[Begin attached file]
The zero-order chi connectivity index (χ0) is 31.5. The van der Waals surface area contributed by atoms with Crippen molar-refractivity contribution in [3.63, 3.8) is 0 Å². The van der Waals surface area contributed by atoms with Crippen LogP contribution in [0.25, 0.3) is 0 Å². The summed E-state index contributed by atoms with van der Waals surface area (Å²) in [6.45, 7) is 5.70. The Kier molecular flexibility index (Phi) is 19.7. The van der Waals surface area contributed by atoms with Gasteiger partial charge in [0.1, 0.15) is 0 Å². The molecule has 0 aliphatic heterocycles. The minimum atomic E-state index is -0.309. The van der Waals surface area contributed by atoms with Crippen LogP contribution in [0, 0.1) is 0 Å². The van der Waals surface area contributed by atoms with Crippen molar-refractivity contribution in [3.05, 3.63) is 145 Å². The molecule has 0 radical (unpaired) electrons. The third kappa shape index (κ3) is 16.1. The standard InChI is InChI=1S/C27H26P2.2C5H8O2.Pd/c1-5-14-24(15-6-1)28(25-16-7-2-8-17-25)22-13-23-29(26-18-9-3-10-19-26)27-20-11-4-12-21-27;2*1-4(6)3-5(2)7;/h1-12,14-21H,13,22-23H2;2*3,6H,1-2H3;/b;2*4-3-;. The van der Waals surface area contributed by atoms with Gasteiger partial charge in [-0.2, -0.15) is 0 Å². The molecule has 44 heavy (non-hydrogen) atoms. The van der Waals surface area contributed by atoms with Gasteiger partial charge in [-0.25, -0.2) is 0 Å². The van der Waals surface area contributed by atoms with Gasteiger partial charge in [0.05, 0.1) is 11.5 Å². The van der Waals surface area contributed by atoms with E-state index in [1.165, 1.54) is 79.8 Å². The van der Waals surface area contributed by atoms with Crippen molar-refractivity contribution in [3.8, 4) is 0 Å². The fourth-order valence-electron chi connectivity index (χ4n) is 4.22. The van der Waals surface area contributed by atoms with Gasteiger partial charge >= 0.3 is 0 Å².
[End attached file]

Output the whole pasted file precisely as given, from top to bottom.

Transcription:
The zero-order chi connectivity index (χ0) is 31.5. The van der Waals surface area contributed by atoms with Crippen molar-refractivity contribution in [3.63, 3.8) is 0 Å². The van der Waals surface area contributed by atoms with Crippen LogP contribution in [0.25, 0.3) is 0 Å². The summed E-state index contributed by atoms with van der Waals surface area (Å²) in [6.45, 7) is 5.70. The Kier molecular flexibility index (Phi) is 19.7. The van der Waals surface area contributed by atoms with Gasteiger partial charge in [0.1, 0.15) is 0 Å². The molecule has 0 aliphatic heterocycles. The minimum atomic E-state index is -0.309. The van der Waals surface area contributed by atoms with Crippen LogP contribution in [0, 0.1) is 0 Å². The van der Waals surface area contributed by atoms with Crippen molar-refractivity contribution in [3.05, 3.63) is 145 Å². The molecule has 0 radical (unpaired) electrons. The third kappa shape index (κ3) is 16.1. The standard InChI is InChI=1S/C27H26P2.2C5H8O2.Pd/c1-5-14-24(15-6-1)28(25-16-7-2-8-17-25)22-13-23-29(26-18-9-3-10-19-26)27-20-11-4-12-21-27;2*1-4(6)3-5(2)7;/h1-12,14-21H,13,22-23H2;2*3,6H,1-2H3;/b;2*4-3-;. The van der Waals surface area contributed by atoms with Gasteiger partial charge in [-0.2, -0.15) is 0 Å². The molecule has 44 heavy (non-hydrogen) atoms. The van der Waals surface area contributed by atoms with Gasteiger partial charge in [-0.25, -0.2) is 0 Å². The van der Waals surface area contributed by atoms with Gasteiger partial charge in [0.05, 0.1) is 11.5 Å². The van der Waals surface area contributed by atoms with E-state index in [1.165, 1.54) is 79.8 Å². The van der Waals surface area contributed by atoms with Crippen molar-refractivity contribution in [3.8, 4) is 0 Å². The fourth-order valence-electron chi connectivity index (χ4n) is 4.22. The van der Waals surface area contributed by atoms with Gasteiger partial charge >= 0.3 is 0 Å².